The goal many businesses have in mind when implementing big data analytics is to move towards generating predictive analytics. This is where they use data relating to past activities – for example, transaction histories or share price movements – to predict what may happen in the future. Some businesses are adding prescriptive analytics, where they use analytics to suggest possible actions that could improve a business process or outcome.
There has been significant innovation in data management, with newer technologies like Hadoop and NoSQL, and the further evolution of the relational database with InMemory capabilities.
One interesting business that has already benefited significantly from big data analytics is the online game developer and publisher Wargaming.net. The company uses the Oracle Big Data Appliance to collect and analyse the 40TB of customer data it acquires each day to discover insights on how to improve its online multi-player computer game. The results speak for themselves: in one regional customer segmentation programme, Wargaming.net managed to increase revenues by 62 percent through data-driven insights.
A business implementing an effective big data strategy doesn’t just proactively manage and analyse data: it also ensures it’s applying the right governance to its data. This is where big data integration proves its worth. As the sources of information businesses collect, store and manage become increasingly diverse, including audio, video, text, social media and even sensor data robust data governance is critical to ensuring its data is located in the right place and used correctly.
Applications are the last mile of a big data strategy. They unlock the value of big data management, analytics and integration in the form of software and services designed to solve industry or business function-specific problems. By making big data accessible and beneficial to workers in marketing and supply management, or showing how big data insights can transform retail or financial services businesses, applications are key to ensuring the whole business – not just the IT function – believes in the power of data.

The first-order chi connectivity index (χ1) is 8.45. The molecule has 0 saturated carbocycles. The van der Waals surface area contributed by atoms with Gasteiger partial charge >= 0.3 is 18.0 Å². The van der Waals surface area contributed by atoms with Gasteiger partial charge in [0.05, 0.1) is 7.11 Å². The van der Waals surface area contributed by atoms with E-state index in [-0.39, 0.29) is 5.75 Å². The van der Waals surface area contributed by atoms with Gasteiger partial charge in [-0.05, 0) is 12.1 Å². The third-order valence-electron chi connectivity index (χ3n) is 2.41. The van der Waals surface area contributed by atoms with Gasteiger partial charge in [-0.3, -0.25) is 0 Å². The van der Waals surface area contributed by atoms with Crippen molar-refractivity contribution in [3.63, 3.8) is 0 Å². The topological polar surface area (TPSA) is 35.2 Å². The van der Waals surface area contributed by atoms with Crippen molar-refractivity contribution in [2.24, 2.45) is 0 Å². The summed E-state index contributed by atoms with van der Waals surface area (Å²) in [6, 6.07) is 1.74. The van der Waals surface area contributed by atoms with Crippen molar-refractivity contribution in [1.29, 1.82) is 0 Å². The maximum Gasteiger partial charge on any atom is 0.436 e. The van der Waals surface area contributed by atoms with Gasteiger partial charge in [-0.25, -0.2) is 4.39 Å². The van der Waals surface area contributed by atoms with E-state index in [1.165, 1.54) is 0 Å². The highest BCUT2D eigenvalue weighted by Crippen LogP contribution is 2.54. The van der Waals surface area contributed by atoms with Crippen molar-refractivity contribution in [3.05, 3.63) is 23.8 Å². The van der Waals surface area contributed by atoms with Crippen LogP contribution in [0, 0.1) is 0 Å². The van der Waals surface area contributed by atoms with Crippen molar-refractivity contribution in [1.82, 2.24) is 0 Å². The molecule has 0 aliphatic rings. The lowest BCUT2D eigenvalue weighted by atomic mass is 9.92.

Few organisations doubt that big data has enormous potential: 98 percent of the 742 executives surveyed by Oracle, in collaboration with WSJ Custom Studios, are planning investments in technology infrastructure, business intelligence tools, business and industry applications, all through working with external vendors to manage their critical data. But, as with so many other key business decisions, the hardest step to make is the first one.
Those that have already implemented an effective big data strategy like Wargaming.net understand that the four building blocks of big data offer a framework for improving their products and services. By working through how their data is managed, integrated and analysed, they can be sure that the insights they generate from that data will really change their business – and empower them to take action.
This Big Data article is brought to you by Oracle and Intel®.